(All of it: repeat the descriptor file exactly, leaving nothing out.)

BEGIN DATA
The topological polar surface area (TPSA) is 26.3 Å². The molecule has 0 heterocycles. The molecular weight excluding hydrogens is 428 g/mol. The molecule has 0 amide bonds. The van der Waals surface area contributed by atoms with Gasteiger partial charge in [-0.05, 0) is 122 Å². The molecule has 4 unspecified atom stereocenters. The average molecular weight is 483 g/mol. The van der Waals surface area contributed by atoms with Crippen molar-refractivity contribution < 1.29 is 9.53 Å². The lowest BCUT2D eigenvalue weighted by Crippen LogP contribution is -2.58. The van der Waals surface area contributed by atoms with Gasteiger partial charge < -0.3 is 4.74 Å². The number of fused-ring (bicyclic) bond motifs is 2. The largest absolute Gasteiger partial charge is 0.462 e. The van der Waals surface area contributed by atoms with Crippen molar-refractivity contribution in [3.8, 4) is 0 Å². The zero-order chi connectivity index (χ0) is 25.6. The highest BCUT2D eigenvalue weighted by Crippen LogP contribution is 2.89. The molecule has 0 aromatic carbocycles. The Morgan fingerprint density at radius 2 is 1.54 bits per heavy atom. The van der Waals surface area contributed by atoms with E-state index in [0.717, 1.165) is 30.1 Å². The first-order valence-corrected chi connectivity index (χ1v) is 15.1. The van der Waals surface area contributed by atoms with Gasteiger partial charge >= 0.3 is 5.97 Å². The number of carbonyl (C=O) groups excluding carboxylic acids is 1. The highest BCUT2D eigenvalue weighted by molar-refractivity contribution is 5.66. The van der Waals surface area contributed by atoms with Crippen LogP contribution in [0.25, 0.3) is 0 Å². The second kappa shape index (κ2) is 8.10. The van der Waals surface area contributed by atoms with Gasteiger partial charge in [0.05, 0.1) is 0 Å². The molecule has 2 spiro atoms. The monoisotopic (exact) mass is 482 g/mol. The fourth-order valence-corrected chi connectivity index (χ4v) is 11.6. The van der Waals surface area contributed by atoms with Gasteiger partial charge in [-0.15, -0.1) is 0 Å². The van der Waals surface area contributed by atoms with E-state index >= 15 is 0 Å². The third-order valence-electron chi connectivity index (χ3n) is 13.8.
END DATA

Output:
The topological polar surface area (TPSA) is 26.3 Å². The molecule has 0 heterocycles. The molecular weight excluding hydrogens is 428 g/mol. The molecule has 0 amide bonds. The van der Waals surface area contributed by atoms with Gasteiger partial charge in [-0.05, 0) is 122 Å². The molecule has 4 unspecified atom stereocenters. The average molecular weight is 483 g/mol. The van der Waals surface area contributed by atoms with Crippen molar-refractivity contribution < 1.29 is 9.53 Å². The lowest BCUT2D eigenvalue weighted by Crippen LogP contribution is -2.58. The van der Waals surface area contributed by atoms with Gasteiger partial charge < -0.3 is 4.74 Å². The number of fused-ring (bicyclic) bond motifs is 2. The largest absolute Gasteiger partial charge is 0.462 e. The van der Waals surface area contributed by atoms with Crippen molar-refractivity contribution in [3.8, 4) is 0 Å². The zero-order chi connectivity index (χ0) is 25.6. The highest BCUT2D eigenvalue weighted by Crippen LogP contribution is 2.89. The molecule has 0 aromatic carbocycles. The Morgan fingerprint density at radius 2 is 1.54 bits per heavy atom. The van der Waals surface area contributed by atoms with E-state index in [0.717, 1.165) is 30.1 Å². The first-order valence-corrected chi connectivity index (χ1v) is 15.1. The van der Waals surface area contributed by atoms with Gasteiger partial charge >= 0.3 is 5.97 Å². The number of carbonyl (C=O) groups excluding carboxylic acids is 1. The highest BCUT2D eigenvalue weighted by molar-refractivity contribution is 5.66. The van der Waals surface area contributed by atoms with Crippen LogP contribution in [0.25, 0.3) is 0 Å². The second kappa shape index (κ2) is 8.10. The van der Waals surface area contributed by atoms with Gasteiger partial charge in [0.05, 0.1) is 0 Å². The molecule has 2 spiro atoms. The monoisotopic (exact) mass is 482 g/mol. The fourth-order valence-corrected chi connectivity index (χ4v) is 11.6. The van der Waals surface area contributed by atoms with Gasteiger partial charge in [-0.15, -0.1) is 0 Å². The van der Waals surface area contributed by atoms with E-state index >= 15 is 0 Å². The third-order valence-electron chi connectivity index (χ3n) is 13.8.